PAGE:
In honoring Carter, the committee evoked the smugness of little powers -- the many nations whose role is to carp from the sidelines while America does the necessary business of protecting them from their own folly.
Damage control for the "peace" movement
Rick Perlstein's op-ed in the New York Times (Goodbye to the Vietnam Syndrome) reads like damage control for the Washington Post's puff piece on the "peace" crowd. Perlstein compares the current quiet at his alma mater, the University of Chicago (mine too) with the noise during the Gulf War. He then asks:
So should the president conclude that, with even college campuses fairly quiet, he needn't fear an engaged public getting in the way of his war on Iraq? That would be a mistake, because the absence of marching bodies does not indicate enthusiasm for war. Protest is occurring by other means. Why, after all, take to the streets? You're likely to have more effect sending a strongly worded letter to a senator in one of the country's toss-up races than by lying down in front of a car.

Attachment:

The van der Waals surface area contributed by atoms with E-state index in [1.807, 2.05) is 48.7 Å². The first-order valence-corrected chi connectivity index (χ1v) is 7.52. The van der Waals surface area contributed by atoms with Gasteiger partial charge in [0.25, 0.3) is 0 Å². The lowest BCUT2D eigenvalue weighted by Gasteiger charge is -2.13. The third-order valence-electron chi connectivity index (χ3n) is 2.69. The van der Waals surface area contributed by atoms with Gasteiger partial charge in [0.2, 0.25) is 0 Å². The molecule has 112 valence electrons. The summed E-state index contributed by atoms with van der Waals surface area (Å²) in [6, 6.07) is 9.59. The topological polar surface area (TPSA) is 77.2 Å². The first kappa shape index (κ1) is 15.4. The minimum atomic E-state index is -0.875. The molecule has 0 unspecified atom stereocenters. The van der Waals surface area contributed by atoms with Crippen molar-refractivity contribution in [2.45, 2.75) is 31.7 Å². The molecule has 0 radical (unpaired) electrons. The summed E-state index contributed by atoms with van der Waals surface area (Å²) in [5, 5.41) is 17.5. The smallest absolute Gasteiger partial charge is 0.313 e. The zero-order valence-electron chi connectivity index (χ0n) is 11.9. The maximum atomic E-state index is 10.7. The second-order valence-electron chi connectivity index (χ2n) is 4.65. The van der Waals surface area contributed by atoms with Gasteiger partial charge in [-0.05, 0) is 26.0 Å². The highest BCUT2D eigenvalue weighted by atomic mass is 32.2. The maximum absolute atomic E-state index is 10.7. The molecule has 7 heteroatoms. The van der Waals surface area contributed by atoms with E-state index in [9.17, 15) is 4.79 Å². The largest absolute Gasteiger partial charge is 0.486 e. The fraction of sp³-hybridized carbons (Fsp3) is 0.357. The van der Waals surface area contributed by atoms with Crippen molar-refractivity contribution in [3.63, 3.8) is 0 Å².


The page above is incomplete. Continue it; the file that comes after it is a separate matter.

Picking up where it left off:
Nieves told us the protesters were out; since she couldn't back up her claim with real evidence, the New York Times tells us that the protesters are really there, they just look different than they usually do.
The rest of the article is ranges from silly to petty. The petty is invoking Noriega and repeating once again for the one New York Times reader who forgot that Noriega was a CIA asset, as if cops everywhere don't use dubious people.
The silly is worse. After admitting up front that some of his fellow demonstrators blocked traffic in their protests, he then tells us:
It all came to a head with our intervention into Iraq in 1991. There was a Congressional debate, to be sure, and a very close authorizing vote on the use of force. But that debate felt unreal to us protesters. We were demonstrating in favor of reasoned debate and against the debate we were witnessing, one drenched in a neurosis that made every discussion about military force a referendum on national virility. We wanted a debate on the issues. We felt unable to force one. And so we marched.